Some of the calls were made from a number with a Florida area code—but they may not have come from there. They were made using a voice over internet protocol service, which, if coupled with the use of a virtual private network (VPN), means they could have come from anywhere. Although the attack was a hoax, the fear felt by people who lived through it was very real.
There is also a financial cost. The Aspen school district spent $6m improving its security following the call in February—$2m over budget—because the police response highlighted shortcomings.
But the real thing can damage communities in ways that cannot so easily be repaired.
The twins’ activism has had some impact: in the months after the shooting state legislators raised the legal age to purchase firearms in Colorado from 18 to 21. The state’s red-flag laws, which allow people to petition for authorities to confiscate an individual’s firearms, were expanded, and a three-day waiting period before firearms purchases can be delivered was introduced. But the shootings continued. On March 22nd a student at East High, Austin Lyle, shot and injured two staff members as they were checking him for weapons at the school’s entrance. He killed himself later that day.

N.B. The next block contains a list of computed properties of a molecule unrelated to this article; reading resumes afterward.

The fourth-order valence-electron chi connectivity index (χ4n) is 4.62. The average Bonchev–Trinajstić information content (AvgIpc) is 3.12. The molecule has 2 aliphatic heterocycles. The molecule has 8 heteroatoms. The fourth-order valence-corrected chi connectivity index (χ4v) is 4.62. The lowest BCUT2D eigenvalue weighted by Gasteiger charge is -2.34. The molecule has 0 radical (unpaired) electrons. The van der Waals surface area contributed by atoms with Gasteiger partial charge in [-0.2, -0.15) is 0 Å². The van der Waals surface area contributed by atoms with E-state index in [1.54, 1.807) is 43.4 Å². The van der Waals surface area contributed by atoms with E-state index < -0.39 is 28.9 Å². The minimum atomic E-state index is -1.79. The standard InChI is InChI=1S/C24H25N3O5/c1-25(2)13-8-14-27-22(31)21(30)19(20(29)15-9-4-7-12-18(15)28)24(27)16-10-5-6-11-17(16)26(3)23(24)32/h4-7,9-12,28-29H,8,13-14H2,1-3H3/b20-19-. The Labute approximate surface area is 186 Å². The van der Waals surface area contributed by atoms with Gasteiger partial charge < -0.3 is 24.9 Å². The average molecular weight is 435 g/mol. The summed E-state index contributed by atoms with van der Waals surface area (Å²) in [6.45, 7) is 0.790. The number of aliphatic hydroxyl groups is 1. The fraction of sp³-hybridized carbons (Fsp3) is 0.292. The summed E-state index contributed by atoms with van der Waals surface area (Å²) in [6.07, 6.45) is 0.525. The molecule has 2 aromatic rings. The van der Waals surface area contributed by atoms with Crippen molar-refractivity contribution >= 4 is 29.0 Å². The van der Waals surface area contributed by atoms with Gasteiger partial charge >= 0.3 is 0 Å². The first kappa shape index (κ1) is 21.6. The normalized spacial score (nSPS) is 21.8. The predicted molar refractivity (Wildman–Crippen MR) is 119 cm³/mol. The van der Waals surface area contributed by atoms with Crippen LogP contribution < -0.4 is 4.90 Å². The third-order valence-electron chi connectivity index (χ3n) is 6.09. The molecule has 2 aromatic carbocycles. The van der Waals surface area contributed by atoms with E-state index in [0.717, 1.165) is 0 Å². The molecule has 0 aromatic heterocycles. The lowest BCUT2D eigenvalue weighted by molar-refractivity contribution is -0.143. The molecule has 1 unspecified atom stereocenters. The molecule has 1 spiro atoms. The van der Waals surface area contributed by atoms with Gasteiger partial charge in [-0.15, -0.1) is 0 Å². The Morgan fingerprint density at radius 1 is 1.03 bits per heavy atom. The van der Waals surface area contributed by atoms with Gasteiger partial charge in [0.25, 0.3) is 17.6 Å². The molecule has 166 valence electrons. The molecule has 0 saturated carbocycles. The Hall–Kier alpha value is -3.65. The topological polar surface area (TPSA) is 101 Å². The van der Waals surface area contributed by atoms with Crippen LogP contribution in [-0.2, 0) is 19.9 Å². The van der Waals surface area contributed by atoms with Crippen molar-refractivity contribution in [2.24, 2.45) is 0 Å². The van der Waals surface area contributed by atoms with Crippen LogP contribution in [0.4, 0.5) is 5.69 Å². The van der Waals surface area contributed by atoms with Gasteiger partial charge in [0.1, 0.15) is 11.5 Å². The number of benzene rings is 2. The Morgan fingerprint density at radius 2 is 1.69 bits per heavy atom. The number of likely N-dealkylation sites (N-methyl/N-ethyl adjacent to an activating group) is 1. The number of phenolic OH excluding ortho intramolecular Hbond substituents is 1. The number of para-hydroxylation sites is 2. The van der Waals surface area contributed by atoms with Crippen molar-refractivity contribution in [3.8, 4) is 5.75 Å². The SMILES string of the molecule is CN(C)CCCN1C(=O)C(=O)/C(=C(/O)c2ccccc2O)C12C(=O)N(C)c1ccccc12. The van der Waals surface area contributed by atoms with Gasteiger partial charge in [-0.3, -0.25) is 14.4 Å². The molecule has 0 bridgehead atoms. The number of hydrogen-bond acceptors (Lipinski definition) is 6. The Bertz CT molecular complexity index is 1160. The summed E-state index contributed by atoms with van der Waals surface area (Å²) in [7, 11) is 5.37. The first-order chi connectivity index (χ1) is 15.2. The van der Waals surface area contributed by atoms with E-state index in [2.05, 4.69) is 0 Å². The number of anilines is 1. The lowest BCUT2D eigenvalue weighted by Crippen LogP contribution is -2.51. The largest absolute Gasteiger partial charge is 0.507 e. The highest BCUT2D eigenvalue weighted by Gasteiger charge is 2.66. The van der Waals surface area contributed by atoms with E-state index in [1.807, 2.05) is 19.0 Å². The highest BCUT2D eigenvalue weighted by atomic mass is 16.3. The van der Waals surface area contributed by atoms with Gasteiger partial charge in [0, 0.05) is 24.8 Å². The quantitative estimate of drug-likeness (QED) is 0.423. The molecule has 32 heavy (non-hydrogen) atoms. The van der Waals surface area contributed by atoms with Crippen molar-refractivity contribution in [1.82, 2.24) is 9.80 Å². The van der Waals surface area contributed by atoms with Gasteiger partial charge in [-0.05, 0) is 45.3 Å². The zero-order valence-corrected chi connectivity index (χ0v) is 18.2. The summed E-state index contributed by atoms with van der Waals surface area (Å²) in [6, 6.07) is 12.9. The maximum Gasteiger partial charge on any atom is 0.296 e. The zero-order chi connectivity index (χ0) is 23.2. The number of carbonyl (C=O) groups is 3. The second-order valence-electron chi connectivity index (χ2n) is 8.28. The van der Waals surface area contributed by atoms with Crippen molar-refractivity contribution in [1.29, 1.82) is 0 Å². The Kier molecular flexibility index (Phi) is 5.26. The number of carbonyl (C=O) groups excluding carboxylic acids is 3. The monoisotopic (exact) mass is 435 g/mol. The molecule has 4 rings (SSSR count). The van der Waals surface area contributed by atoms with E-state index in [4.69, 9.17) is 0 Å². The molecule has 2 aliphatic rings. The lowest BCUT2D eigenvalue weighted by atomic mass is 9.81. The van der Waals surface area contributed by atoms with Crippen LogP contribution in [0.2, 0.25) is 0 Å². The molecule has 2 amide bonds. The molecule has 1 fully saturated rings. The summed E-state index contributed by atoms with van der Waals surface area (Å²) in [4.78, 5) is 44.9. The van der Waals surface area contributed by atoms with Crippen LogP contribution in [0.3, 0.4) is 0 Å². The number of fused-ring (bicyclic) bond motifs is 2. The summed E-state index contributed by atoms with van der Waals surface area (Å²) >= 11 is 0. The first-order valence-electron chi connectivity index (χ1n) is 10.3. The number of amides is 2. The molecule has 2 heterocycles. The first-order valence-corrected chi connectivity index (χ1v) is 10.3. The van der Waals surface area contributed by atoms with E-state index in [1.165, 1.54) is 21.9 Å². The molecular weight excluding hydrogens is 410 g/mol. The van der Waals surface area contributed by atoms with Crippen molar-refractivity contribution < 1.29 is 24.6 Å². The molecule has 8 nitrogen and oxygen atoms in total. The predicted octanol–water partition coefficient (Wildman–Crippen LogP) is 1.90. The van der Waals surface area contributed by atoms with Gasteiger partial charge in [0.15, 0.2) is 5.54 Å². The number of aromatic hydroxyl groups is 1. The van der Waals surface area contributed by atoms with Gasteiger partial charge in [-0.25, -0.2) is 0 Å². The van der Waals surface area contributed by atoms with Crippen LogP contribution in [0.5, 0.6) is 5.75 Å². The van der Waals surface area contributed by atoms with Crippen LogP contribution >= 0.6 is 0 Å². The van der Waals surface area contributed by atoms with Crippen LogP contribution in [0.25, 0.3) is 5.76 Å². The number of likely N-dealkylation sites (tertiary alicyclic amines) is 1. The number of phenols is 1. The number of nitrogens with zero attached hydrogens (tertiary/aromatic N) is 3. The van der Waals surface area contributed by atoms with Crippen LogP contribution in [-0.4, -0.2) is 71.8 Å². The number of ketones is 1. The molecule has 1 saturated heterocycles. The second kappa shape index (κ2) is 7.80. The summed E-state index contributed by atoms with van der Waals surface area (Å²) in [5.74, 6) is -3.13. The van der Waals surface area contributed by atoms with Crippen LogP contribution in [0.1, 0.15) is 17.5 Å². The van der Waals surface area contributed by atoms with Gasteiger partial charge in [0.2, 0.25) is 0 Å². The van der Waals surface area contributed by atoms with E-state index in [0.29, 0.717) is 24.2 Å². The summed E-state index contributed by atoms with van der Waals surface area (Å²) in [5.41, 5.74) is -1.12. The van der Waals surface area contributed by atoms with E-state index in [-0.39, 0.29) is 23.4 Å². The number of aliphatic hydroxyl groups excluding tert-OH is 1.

The Denver Public School board issued a new safety plan in June in response to the shootings stating that individual schools could invest in metal detectors, but Mr Katsaros’s remain in a storage unit. Like many parents in Denver, he now feels the problem goes much deeper than security checks. “I thought it was all about guns,” he says, “but I’ve come to find out, it’s the entire discipline structure. Having metal detectors as a deterrent is one solution […] Having school resource officers is a solution, but there’s no singular solution that can fix this.”
Many parents, teachers and pupils would agree. But a lack of timely and comprehensive data on school shootings is also hindering America’s response. Mr Riedman notes that it can take over a year for crime data to be published. “With trends like swatting or shootings at schools, these are things where we need to be adjusting policy in real time,” he says. A clearer understanding of the extent of gun crime in American schools, and the dire consequences, may galvanise authorities and politicians to provide better answers.
Explore every incident in February 2023 using the calendar below.
Sources: K-12 School Shooting Database;The Economist